Leisure firm Thomas Cook Group’s collapse resulted in a £481 million drain on the protective Air Travel Trust Fund, leaving the fund with sparse resources, a UK National Audit Office investigation states.
While the Civil Aviation Authority expects the fund to remain in surplus, the investigation points out that it had typically been paying out only £10 million annually in the previous five years.
Some £310 million of the Thomas Cook costs have been paid out by the trust fund, says the audit office, but it has been left with “relatively limited” resources. The trust fund is designed to offer consumer protection and its income is derived from travel companies which contribute £2.50 per traveller.
“The government could face further costs if another travel company collapses in the near future,” the investigation states, although it adds that the government has agreed to stand behind the Air Travel Trust Fund in the event of a shortfall or another company failure.
No reference is made to the current coronavirus situation, which only emerged after the investigation was completed.
Thomas Cook’s failure, in September last year, resulted in a £152 million bill for repatriation and another £412 million cost for refunds and fees – a total of £564 million.
The audit office says the Air Travel Trust Fund bore the refund burden as well as £69 million of the repatriation cost, through the Air Travel Organiser’s Licence scheme.
The government is picking up the £83 million balance of the repatriation cost. It is paying a larger share of the overall repatriation expense than originally estimated, says the audit office, because the CAA underestimated the proportion of the 150,000 customers abroad who were ATOL-protected – resulting in an extra £22 million charge.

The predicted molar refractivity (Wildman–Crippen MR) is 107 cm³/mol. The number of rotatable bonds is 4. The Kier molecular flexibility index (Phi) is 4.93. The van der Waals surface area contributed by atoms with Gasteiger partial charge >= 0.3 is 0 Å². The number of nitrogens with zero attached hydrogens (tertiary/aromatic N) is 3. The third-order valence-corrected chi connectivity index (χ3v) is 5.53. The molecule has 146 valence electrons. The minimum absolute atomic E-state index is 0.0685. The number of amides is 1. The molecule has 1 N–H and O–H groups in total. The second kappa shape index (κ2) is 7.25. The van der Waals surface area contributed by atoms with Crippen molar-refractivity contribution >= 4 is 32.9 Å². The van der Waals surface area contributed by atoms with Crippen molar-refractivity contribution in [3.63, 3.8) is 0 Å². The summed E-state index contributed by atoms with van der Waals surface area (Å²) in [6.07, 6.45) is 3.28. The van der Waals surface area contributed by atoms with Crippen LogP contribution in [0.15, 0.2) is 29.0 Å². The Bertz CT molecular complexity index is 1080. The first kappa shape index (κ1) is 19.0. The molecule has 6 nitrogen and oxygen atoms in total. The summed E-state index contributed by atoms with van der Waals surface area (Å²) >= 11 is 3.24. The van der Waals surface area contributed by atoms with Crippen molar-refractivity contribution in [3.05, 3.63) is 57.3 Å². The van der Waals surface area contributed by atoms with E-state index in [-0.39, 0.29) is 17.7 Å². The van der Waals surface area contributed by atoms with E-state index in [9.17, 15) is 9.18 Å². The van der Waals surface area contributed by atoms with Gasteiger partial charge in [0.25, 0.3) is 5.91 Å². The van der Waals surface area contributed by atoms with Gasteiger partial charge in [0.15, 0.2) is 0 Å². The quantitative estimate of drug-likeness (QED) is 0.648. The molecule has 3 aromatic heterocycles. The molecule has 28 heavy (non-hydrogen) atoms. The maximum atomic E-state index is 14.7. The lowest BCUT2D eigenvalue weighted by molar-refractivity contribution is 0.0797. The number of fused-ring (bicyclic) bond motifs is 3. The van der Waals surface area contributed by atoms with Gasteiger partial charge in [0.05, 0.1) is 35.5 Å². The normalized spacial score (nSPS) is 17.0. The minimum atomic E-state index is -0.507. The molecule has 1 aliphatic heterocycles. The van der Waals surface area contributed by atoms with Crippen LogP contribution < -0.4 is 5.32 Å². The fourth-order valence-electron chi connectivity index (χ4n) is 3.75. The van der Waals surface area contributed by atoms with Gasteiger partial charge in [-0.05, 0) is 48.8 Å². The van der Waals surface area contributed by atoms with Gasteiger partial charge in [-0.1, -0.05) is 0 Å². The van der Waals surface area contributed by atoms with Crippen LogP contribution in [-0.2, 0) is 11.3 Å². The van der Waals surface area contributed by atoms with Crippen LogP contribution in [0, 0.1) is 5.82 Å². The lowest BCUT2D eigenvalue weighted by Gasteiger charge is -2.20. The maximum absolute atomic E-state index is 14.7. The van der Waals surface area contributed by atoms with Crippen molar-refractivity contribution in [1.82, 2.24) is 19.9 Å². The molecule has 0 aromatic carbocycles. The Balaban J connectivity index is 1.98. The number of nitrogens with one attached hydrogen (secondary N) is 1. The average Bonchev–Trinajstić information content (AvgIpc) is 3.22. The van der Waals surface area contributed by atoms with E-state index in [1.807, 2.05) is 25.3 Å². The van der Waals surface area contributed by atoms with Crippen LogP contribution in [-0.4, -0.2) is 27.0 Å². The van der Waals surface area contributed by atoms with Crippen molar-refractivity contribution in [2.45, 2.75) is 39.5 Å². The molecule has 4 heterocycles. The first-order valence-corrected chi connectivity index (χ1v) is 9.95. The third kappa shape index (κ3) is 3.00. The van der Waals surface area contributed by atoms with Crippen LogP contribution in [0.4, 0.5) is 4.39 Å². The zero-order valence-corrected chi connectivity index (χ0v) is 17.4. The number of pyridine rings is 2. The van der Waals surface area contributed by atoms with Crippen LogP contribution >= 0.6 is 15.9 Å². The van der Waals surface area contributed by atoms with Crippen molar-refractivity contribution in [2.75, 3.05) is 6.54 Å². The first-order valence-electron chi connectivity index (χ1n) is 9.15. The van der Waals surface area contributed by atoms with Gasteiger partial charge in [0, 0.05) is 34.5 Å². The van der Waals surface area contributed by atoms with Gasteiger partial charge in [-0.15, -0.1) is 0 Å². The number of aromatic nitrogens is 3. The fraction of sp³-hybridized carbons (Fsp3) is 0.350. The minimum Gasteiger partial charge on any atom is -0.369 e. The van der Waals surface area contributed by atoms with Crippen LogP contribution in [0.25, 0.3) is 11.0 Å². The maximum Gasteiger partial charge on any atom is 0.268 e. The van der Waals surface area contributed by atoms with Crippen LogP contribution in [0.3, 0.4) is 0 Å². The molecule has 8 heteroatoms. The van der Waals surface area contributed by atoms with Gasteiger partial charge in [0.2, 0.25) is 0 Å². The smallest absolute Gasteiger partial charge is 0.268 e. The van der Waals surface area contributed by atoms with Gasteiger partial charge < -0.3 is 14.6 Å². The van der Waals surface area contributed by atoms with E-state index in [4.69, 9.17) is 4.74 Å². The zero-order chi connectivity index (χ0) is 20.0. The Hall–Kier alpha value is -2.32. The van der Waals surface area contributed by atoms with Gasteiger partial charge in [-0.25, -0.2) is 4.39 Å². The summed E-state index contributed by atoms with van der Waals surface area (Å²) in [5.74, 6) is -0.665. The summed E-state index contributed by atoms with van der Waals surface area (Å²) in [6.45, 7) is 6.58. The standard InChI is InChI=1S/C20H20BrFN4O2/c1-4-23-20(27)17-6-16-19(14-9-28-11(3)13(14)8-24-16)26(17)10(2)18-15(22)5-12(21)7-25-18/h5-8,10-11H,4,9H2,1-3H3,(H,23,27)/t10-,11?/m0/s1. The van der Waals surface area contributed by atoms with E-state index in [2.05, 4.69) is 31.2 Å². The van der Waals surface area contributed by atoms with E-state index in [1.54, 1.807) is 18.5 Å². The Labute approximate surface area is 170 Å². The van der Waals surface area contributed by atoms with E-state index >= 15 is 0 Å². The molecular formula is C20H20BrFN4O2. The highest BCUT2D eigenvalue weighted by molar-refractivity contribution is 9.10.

It also faces a separate £73 million bill arising from the government’s legal obligation to meet insolvency costs, including redundancy payments to employees.
“Government looks set to foot the bill, with industry off the hook,” says UK parliamentary public accounts committee chair Meg Hillier. “Resources to cover other airlines going bust are now very limited. New regulations are urgently required.”
Aircraft availability in the aftermath of the collapse was restricted as a result of the busy summer season and the capacity problems caused by the Boeing 737 Max grounding. The CAA told the investigation that, had the Thomas Cook collapse occurred earlier in the summer, there might not have been enough aircraft available.
Using Thomas Cook’s own aircraft was a “risky and costly option”, says the investigation, because it would have required the agreement of the liquidator to maintain parts of the company’s operation, contrary to its aim of protecting creditors.
While the defence ministry had 14 Airbus A330s serving as Voyager transports, nine were on national security deployments and two of the other five were undergoing maintenance.
The government was advised that hiring the three available Voyagers would cost £27 million for a month – outside of fuel, crew and other aeronautical costs – and this option was considered “not cost-effective”, says the audit office.
Instead the CAA took advantage of call-off contracts with other airlines, and was able to use these contracts and leasing arrangements to put aircraft on standby. It sourced about 150 aircraft from some 50 partners to carry out the repatriation.
The audit office says the overall cost of Thomas Cook’s collapse to the government remains an estimate and the final cost “may not been known for some time”, because – among other reasons – aircraft lease invoices and charges for handling and other services are still being received.
While the government has used the same approach to recover costs as it did during the failure of Monarch Airlines in 2017, the audit office points out that only £2.3 million of the £45 million Monarch cost to the government has been retrieved.